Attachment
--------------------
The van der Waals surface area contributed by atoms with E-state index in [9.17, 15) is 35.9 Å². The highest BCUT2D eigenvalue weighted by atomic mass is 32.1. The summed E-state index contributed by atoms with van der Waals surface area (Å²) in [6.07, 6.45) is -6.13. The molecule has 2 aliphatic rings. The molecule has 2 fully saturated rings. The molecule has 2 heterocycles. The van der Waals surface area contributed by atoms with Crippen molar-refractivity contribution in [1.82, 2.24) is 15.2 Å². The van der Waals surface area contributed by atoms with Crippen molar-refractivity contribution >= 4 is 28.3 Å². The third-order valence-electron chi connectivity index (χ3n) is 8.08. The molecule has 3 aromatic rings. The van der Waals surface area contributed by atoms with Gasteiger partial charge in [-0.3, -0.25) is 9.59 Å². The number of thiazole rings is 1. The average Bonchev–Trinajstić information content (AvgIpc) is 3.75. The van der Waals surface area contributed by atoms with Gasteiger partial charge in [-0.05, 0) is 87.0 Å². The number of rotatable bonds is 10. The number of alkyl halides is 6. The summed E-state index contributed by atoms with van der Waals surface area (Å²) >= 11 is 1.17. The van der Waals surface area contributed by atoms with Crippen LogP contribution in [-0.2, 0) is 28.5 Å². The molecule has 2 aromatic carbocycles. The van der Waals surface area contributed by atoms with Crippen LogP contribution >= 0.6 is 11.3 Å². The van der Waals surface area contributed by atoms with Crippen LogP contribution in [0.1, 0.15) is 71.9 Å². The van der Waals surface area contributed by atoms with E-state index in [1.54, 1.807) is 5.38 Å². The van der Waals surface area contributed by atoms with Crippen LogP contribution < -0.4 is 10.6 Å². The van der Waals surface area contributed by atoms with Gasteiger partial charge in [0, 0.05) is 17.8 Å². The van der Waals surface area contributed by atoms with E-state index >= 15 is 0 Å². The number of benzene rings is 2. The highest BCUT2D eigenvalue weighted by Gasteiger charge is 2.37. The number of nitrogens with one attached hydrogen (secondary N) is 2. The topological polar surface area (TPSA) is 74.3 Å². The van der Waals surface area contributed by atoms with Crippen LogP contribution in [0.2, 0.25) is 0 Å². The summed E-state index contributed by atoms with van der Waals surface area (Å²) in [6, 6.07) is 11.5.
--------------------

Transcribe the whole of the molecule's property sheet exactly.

The van der Waals surface area contributed by atoms with E-state index in [9.17, 15) is 35.9 Å². The highest BCUT2D eigenvalue weighted by atomic mass is 32.1. The summed E-state index contributed by atoms with van der Waals surface area (Å²) in [6.07, 6.45) is -6.13. The molecule has 2 aliphatic rings. The molecule has 2 fully saturated rings. The molecule has 2 heterocycles. The van der Waals surface area contributed by atoms with Crippen molar-refractivity contribution in [1.82, 2.24) is 15.2 Å². The van der Waals surface area contributed by atoms with Crippen molar-refractivity contribution >= 4 is 28.3 Å². The third-order valence-electron chi connectivity index (χ3n) is 8.08. The molecule has 3 aromatic rings. The van der Waals surface area contributed by atoms with Gasteiger partial charge in [-0.3, -0.25) is 9.59 Å². The number of thiazole rings is 1. The average Bonchev–Trinajstić information content (AvgIpc) is 3.75. The van der Waals surface area contributed by atoms with Gasteiger partial charge in [-0.05, 0) is 87.0 Å². The number of rotatable bonds is 10. The number of alkyl halides is 6. The summed E-state index contributed by atoms with van der Waals surface area (Å²) >= 11 is 1.17. The van der Waals surface area contributed by atoms with Crippen LogP contribution in [-0.2, 0) is 28.5 Å². The molecule has 2 aromatic carbocycles. The van der Waals surface area contributed by atoms with Crippen LogP contribution >= 0.6 is 11.3 Å². The van der Waals surface area contributed by atoms with Crippen LogP contribution in [0.1, 0.15) is 71.9 Å². The van der Waals surface area contributed by atoms with E-state index in [1.54, 1.807) is 5.38 Å². The van der Waals surface area contributed by atoms with Crippen LogP contribution < -0.4 is 10.6 Å². The van der Waals surface area contributed by atoms with Gasteiger partial charge in [0, 0.05) is 17.8 Å². The van der Waals surface area contributed by atoms with E-state index >= 15 is 0 Å². The number of benzene rings is 2. The highest BCUT2D eigenvalue weighted by Gasteiger charge is 2.37. The number of nitrogens with one attached hydrogen (secondary N) is 2. The topological polar surface area (TPSA) is 74.3 Å². The van der Waals surface area contributed by atoms with Crippen LogP contribution in [0.2, 0.25) is 0 Å². The summed E-state index contributed by atoms with van der Waals surface area (Å²) in [6, 6.07) is 11.5.